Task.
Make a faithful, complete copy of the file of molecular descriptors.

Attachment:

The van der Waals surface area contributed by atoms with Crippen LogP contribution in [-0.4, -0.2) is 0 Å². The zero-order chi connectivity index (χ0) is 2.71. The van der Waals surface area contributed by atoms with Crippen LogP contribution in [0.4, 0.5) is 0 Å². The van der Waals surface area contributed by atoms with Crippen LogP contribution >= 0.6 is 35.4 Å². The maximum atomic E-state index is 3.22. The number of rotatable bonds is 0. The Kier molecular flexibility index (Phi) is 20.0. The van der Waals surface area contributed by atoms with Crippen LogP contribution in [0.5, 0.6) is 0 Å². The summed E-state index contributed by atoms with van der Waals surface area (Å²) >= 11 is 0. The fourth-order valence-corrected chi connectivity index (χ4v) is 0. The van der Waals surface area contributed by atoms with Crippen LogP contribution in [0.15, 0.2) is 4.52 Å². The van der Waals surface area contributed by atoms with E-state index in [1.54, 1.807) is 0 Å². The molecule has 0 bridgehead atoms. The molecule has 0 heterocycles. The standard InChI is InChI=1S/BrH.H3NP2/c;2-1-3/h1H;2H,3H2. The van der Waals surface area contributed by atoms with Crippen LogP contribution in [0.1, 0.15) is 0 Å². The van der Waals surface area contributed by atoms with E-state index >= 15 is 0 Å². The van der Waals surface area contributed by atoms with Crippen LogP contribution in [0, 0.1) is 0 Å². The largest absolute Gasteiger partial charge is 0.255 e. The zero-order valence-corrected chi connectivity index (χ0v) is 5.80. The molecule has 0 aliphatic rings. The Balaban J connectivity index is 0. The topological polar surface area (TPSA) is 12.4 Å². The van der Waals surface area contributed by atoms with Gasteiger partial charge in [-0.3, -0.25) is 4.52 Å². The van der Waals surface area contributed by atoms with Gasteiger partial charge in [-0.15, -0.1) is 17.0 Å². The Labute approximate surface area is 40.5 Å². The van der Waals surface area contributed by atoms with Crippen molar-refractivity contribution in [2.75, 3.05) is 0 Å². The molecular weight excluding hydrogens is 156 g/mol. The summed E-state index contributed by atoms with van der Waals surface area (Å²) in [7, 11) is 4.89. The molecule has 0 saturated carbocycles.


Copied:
The van der Waals surface area contributed by atoms with Crippen LogP contribution in [-0.4, -0.2) is 0 Å². The zero-order chi connectivity index (χ0) is 2.71. The van der Waals surface area contributed by atoms with Crippen LogP contribution in [0.4, 0.5) is 0 Å². The van der Waals surface area contributed by atoms with Crippen LogP contribution >= 0.6 is 35.4 Å². The maximum atomic E-state index is 3.22. The number of rotatable bonds is 0. The Kier molecular flexibility index (Phi) is 20.0. The van der Waals surface area contributed by atoms with Crippen LogP contribution in [0.5, 0.6) is 0 Å². The summed E-state index contributed by atoms with van der Waals surface area (Å²) >= 11 is 0. The fourth-order valence-corrected chi connectivity index (χ4v) is 0. The van der Waals surface area contributed by atoms with Crippen LogP contribution in [0.15, 0.2) is 4.52 Å². The van der Waals surface area contributed by atoms with E-state index in [1.54, 1.807) is 0 Å². The molecule has 0 bridgehead atoms. The molecule has 0 heterocycles. The standard InChI is InChI=1S/BrH.H3NP2/c;2-1-3/h1H;2H,3H2. The van der Waals surface area contributed by atoms with Crippen LogP contribution in [0.1, 0.15) is 0 Å². The van der Waals surface area contributed by atoms with E-state index >= 15 is 0 Å². The van der Waals surface area contributed by atoms with Crippen LogP contribution in [0, 0.1) is 0 Å². The largest absolute Gasteiger partial charge is 0.255 e. The zero-order valence-corrected chi connectivity index (χ0v) is 5.80. The molecule has 0 aliphatic rings. The Balaban J connectivity index is 0. The topological polar surface area (TPSA) is 12.4 Å². The van der Waals surface area contributed by atoms with Gasteiger partial charge in [-0.3, -0.25) is 4.52 Å². The van der Waals surface area contributed by atoms with Gasteiger partial charge in [-0.15, -0.1) is 17.0 Å². The Labute approximate surface area is 40.5 Å². The van der Waals surface area contributed by atoms with Crippen molar-refractivity contribution in [2.75, 3.05) is 0 Å². The molecular weight excluding hydrogens is 156 g/mol. The summed E-state index contributed by atoms with van der Waals surface area (Å²) in [7, 11) is 4.89. The molecule has 0 saturated carbocycles.